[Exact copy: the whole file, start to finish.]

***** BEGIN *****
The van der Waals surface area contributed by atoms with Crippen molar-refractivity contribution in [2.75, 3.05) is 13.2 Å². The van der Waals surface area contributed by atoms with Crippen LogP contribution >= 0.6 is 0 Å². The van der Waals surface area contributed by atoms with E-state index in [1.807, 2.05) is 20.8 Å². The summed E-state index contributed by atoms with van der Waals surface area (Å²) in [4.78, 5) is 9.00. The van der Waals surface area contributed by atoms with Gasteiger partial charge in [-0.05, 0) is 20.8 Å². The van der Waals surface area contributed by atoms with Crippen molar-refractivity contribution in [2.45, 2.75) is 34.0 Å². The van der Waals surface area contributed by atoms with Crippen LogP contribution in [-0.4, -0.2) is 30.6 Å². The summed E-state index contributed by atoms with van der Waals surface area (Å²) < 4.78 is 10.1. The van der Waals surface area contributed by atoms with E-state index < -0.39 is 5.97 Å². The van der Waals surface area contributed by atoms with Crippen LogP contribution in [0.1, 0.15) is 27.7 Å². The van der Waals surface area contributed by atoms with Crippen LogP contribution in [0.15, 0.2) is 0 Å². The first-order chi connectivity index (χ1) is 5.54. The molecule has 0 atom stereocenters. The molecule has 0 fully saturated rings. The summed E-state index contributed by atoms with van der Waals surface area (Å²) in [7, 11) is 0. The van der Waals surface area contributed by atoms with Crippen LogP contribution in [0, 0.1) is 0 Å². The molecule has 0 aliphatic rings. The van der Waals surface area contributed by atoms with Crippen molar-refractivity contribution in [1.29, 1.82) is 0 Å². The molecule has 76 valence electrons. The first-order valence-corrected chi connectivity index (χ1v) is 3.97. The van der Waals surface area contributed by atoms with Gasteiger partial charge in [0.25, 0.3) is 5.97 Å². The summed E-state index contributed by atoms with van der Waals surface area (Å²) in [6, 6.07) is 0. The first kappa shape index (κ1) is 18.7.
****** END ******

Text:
The van der Waals surface area contributed by atoms with Crippen molar-refractivity contribution in [2.75, 3.05) is 13.2 Å². The van der Waals surface area contributed by atoms with Crippen LogP contribution >= 0.6 is 0 Å². The van der Waals surface area contributed by atoms with E-state index in [1.807, 2.05) is 20.8 Å². The summed E-state index contributed by atoms with van der Waals surface area (Å²) in [4.78, 5) is 9.00. The van der Waals surface area contributed by atoms with Gasteiger partial charge in [-0.05, 0) is 20.8 Å². The van der Waals surface area contributed by atoms with Crippen molar-refractivity contribution in [2.45, 2.75) is 34.0 Å². The van der Waals surface area contributed by atoms with Crippen LogP contribution in [-0.4, -0.2) is 30.6 Å². The summed E-state index contributed by atoms with van der Waals surface area (Å²) < 4.78 is 10.1. The van der Waals surface area contributed by atoms with E-state index < -0.39 is 5.97 Å². The van der Waals surface area contributed by atoms with Crippen LogP contribution in [0.1, 0.15) is 27.7 Å². The van der Waals surface area contributed by atoms with Crippen LogP contribution in [0.15, 0.2) is 0 Å². The first-order chi connectivity index (χ1) is 5.54. The molecule has 0 atom stereocenters. The molecule has 0 fully saturated rings. The summed E-state index contributed by atoms with van der Waals surface area (Å²) in [7, 11) is 0. The van der Waals surface area contributed by atoms with Crippen LogP contribution in [0, 0.1) is 0 Å². The molecule has 0 aliphatic rings. The van der Waals surface area contributed by atoms with Crippen molar-refractivity contribution in [1.29, 1.82) is 0 Å². The molecule has 76 valence electrons. The first-order valence-corrected chi connectivity index (χ1v) is 3.97. The van der Waals surface area contributed by atoms with Gasteiger partial charge in [0.25, 0.3) is 5.97 Å². The summed E-state index contributed by atoms with van der Waals surface area (Å²) in [6, 6.07) is 0. The first kappa shape index (κ1) is 18.7.